(A written and audio review) Visuals and live-stage timing make this film a beautiful colorful musical trip. Listen to my review from my podcast or continue reading below.
Across the Universe (2007)
PG-13 | 2h 13min | Drama, Fantasy, Musical | 12 October 2007 (USA)
The music of the Beatles and the Vietnam War form the backdrop for the romance between an upper-class American girl and a poor Liverpudlian artist.
Director: Julie Taymor
Writers: Dick Clement (screenplay), Ian La Frenais (screenplay) | 3 more credits »
Stars: Evan Rachel Wood, Jim Sturgess, Joe Anderson
This is a film telling of many Beatles songs woven into an entrancing film that will leave you breathless yet singing. (Is that possible? Maybe)
Julie Taymor, director, does an outstanding job here and it’s no wonder since her accolades include directing “The Lion King” on Broadway. It was wise of the film financiers to pick a person so versed in dance and music because this is a flm that includes all of it. The charater Lucy is played by Evan Rachel Wood. She moves from the midwest of America to New York. Jude is played by Jim Sturgess. He’s a welder that can’t seem to get a break. As an actor, he can really sing and I bought his scenes hook line and sinker.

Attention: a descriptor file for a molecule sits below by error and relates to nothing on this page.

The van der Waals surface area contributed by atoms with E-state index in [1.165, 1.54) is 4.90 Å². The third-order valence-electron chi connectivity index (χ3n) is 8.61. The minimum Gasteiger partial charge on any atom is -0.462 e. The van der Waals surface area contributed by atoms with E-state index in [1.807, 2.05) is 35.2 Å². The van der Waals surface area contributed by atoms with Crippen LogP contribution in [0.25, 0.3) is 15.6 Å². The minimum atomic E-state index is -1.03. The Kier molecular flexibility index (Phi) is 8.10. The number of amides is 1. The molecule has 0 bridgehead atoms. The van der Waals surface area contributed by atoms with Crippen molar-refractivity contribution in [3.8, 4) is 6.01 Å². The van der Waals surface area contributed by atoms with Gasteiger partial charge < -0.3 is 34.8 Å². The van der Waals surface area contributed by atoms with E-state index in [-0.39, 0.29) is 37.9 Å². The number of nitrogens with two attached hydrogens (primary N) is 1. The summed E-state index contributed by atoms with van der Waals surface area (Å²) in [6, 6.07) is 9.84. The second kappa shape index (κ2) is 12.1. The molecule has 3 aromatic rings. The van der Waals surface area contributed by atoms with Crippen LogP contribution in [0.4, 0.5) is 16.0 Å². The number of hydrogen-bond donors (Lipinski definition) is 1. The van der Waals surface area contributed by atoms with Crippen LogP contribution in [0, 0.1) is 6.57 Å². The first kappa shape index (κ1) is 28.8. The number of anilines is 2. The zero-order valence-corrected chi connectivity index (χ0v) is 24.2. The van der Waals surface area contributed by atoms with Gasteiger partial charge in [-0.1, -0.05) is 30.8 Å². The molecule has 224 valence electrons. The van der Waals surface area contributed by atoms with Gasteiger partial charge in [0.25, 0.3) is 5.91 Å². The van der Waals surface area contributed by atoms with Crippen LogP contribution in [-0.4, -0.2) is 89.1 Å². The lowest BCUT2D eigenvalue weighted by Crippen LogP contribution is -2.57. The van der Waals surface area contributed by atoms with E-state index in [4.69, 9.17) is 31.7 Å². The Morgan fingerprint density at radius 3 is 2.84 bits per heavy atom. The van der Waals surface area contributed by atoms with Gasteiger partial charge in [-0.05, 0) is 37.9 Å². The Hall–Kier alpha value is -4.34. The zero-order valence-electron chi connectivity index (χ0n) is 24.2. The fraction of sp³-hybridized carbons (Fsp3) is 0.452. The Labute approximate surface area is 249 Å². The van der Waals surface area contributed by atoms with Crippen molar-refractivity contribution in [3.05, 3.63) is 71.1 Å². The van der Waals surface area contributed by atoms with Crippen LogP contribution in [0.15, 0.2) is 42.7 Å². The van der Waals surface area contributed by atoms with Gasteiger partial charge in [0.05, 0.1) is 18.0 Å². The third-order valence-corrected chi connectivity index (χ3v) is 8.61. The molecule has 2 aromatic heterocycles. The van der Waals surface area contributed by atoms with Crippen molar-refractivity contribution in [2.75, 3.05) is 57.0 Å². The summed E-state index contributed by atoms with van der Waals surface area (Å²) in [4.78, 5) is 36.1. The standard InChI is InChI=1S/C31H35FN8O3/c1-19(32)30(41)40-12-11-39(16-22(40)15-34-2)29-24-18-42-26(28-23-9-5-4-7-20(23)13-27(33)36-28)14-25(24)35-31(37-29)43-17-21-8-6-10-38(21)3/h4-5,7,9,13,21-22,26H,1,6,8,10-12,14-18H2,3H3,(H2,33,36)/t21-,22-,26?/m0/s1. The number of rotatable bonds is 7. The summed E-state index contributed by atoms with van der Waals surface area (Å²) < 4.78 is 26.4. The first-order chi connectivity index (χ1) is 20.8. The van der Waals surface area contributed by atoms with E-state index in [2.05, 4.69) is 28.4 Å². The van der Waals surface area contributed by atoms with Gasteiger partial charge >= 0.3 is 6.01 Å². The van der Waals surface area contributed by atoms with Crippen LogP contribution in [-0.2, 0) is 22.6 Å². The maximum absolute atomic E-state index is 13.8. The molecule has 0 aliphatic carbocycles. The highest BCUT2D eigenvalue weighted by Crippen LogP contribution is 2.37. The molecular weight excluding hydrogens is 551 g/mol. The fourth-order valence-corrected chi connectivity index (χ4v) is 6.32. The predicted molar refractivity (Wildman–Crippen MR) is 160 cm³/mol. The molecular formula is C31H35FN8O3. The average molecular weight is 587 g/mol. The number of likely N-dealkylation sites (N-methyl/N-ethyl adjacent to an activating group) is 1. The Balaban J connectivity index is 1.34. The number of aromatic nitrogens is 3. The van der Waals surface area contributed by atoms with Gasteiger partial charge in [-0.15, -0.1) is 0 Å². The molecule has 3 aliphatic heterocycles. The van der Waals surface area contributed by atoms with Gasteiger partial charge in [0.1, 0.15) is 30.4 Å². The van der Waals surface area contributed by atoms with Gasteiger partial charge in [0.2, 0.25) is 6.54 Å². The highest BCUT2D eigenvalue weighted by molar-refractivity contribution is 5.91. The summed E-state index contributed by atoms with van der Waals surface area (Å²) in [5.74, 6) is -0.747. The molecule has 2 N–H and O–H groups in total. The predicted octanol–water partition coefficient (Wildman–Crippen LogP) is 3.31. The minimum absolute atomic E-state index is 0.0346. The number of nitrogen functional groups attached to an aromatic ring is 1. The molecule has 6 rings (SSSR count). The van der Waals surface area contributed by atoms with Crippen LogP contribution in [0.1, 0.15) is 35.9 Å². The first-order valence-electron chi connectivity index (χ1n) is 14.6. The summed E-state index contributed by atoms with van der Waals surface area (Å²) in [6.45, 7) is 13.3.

Visuals and live-stage timing make this film a beautiful colorful musical trip. I enjoyed every minute of it. One neat aspect was the way some songs are interpreted in new ways for us. An upbeat song on the album might be presented as slow, somber, and thoughtful. The Vietnam war figures into it masterfully, even when the images and subject matter are definitely “not for kids.”
Bono of U2 fame plays the walrus and I have to say, being a staunch defender of Walruses in cinema, I approved heartily. If anyone can make that song work in a film, it’s Bono.
Recently I saw a professional cover band of the Beatles and I was entranced. You really can’t miss when their music is involved. If you like Beatles songs, or are interested in the music of the Beatles and they are new to you, this love story/drama is a great way to enjoy “the lads.” And remember the message, “All You Need is Love!” I recommend Across the Universe in the musical film genre as:
(A written and audio review) As if being fully normal in 5th grade isn’t hard enough, add facial deformity to the mix and you’ve got a boxing ring set up for bullies at the public school. Listen to my episode on this film below, read the written below the player.